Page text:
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How To Conduct Your Personal Annual Year End Review

“The road of life twists and turns and no two directions are ever the same.
Yet our lessons come from the journey, not the destination.”
– Don Williams Jr.

As another year draws to a close, let’s take a look back to see how far you’ve come – and what you’ve learned along the way.

Today I’ll show you the exact process I use for taking stock of the past year

Don’t just read it though – I encourage you to join me and complete this short, 10 minute exercise with me.

Let’s take a look at where you’ve come, what you’ve accomplished – and use that to help plan where you want to go next year.

Conducting Your Year End Review

I like to do reviews based on what really happened this year.  It’s great to ask yourself how your year has been and how you feel – but we should also look at what really made a difference in your life this year.

Get ready to make some lists. You can write them by hand, or type them out.

I like to get three sheets of paper, and divide the first two sheets into 3×4 grids – one block per month.

Section 1: Your Accomplishments

Question #1: What obstacles have you overcome, and what have you accomplished?

Take your first sheet of paper, and look at the 4×3 Grid. At the top of the page, write “My Accomplishments” (and the year, if you like).

Think over your whole year – start in January, and consider month by month:

  • What you did
  • What you overcame
  • What real results you achieved in your life.  

The reason I ask you to consider all these questions together is because frequently you may not realize how significant your accomplishments really are.  

It’s not just about what you’ve done – it’s just as important to consider your life and how you got there.

And if you have accomplished something, or created something – you deserve to recognize it and give yourself credit for it.  

Look over your list, and consider also:

  • What’s the most important item on this list?
  • What are the top 3?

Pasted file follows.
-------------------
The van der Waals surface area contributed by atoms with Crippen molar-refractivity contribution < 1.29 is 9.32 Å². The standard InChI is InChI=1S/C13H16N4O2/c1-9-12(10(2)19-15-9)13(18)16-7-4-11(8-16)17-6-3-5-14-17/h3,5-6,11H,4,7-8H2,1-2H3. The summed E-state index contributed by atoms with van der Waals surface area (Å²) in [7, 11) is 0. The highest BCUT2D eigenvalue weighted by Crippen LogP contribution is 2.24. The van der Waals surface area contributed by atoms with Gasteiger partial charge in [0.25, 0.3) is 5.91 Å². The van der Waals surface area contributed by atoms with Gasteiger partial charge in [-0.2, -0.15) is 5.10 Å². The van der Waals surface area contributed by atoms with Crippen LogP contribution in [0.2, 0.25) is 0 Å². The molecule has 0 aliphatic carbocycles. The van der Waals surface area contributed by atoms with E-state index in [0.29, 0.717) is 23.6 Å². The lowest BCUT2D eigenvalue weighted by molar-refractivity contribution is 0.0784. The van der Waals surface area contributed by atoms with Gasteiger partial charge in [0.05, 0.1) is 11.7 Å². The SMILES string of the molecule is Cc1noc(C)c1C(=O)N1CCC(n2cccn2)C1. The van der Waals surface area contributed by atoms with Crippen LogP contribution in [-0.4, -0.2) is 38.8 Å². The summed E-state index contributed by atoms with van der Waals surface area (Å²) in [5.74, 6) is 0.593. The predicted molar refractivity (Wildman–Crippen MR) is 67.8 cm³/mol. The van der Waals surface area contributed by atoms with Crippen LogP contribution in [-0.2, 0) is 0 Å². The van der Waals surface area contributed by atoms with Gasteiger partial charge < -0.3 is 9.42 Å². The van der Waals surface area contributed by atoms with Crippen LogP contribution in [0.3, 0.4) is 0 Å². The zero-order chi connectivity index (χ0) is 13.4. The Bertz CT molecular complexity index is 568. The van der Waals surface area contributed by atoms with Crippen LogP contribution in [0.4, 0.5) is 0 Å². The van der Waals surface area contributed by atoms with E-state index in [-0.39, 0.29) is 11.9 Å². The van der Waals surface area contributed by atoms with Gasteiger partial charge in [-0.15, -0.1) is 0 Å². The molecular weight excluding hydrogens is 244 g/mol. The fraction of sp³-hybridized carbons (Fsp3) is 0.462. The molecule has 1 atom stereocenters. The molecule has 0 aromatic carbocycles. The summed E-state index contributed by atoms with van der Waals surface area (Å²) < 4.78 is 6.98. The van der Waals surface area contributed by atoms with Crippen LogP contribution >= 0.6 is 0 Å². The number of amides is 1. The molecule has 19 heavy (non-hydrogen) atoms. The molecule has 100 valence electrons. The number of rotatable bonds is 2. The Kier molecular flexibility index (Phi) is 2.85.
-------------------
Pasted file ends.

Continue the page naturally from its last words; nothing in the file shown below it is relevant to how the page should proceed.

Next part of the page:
• What really sums up your year?

I like to mark the most important ones, the ones that stand out, with either a star or by circling them.

Section 2: What You Learned

Question #2: What did you learn, and how have you changed?

Take your second sheet of paper, and look at the 4×3 Grid. At the top of the page, write “My Lessons” (and the year, if you like).

Again, start in January and work forward.  

This question seems to surprise me every year – and it might surprise you too. 

While it sometimes feels like time has gone by so fast, and that perhaps you haven’t changed at all….when you take a moment to reflect on it you’ll realize you have learned and grown in ways you could have never imagined when the year began.

We are always aware of the big changes, or sudden lessons we learn from major life experiences – but think back to the small interactions you’ve had, and the small changes and tweaks you’ve made in your life based on the little lessons you’ve learned over time.

All those little experiences make you who you are – and give you the wisdom to make well informed life choices as you go forward.

Again, look over your list, and consider:

  • What’s the most important item on this list?
  • What are the top 3?
  • What really sums up your year?

Section 3: How You Feel

Questions #3: How satisfied are you?

Take your third sheet of paper, and freewrite a little bit based on the first two sheets. I like to go for 3-5 sentences in a paragraph or bullet points. At the top of the page, write “My Year In Review.”

After reviewing the lists you’ve put together, consider how satisfied you are.

And remember – don’t just consider the black and white of what you’ve accomplished.

For your personal growth its important to consider what you overcame, how you got there, and what you’ve learned along the way. 

Ask yourself:

  • How has my year really gone? How do I feel about it?  How would I rate myself/my year?

How satisfied you are will help you answer this next, final question…

Section 4: What’s Next For You?

Question #4: What’s missing, and what’s next?

Still using the third sheet of paper, I now like to write just below my answer Question #3. You can write as a sub-heading “What’s Next In My Life.” Aim for a paragraph, 3-5 bullet points (or more if you like!). 

We’ve considered what you’ve overcome, accomplished, learned and how you you’ve changed – and with that we can now plan to go forward. 

Now, ask yourself -

  • What’s missing for your list of things you’ve accomplished?
  • What were you unable to spend enough time on this year?
  • What big goals or dreams would you like to achieve next year?

Especially consider the obstacles you’ve overcome, as an indication of just how much you’re capable of.

Planning For Next Year

“Every new beginning comes from some other beginning’s end”
– Semisonic, Closing Time

After you complete this review, you’ll be left with some open questions, and things you want to achieve next year.

The end of this year comes with the beginning of another – and the promise of a fresh start, and more opportunities to accomplish your goals.  

Make This Year Your Best Year

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By Sid Savara
Published February 29th 2014
5 Stars
3733 votes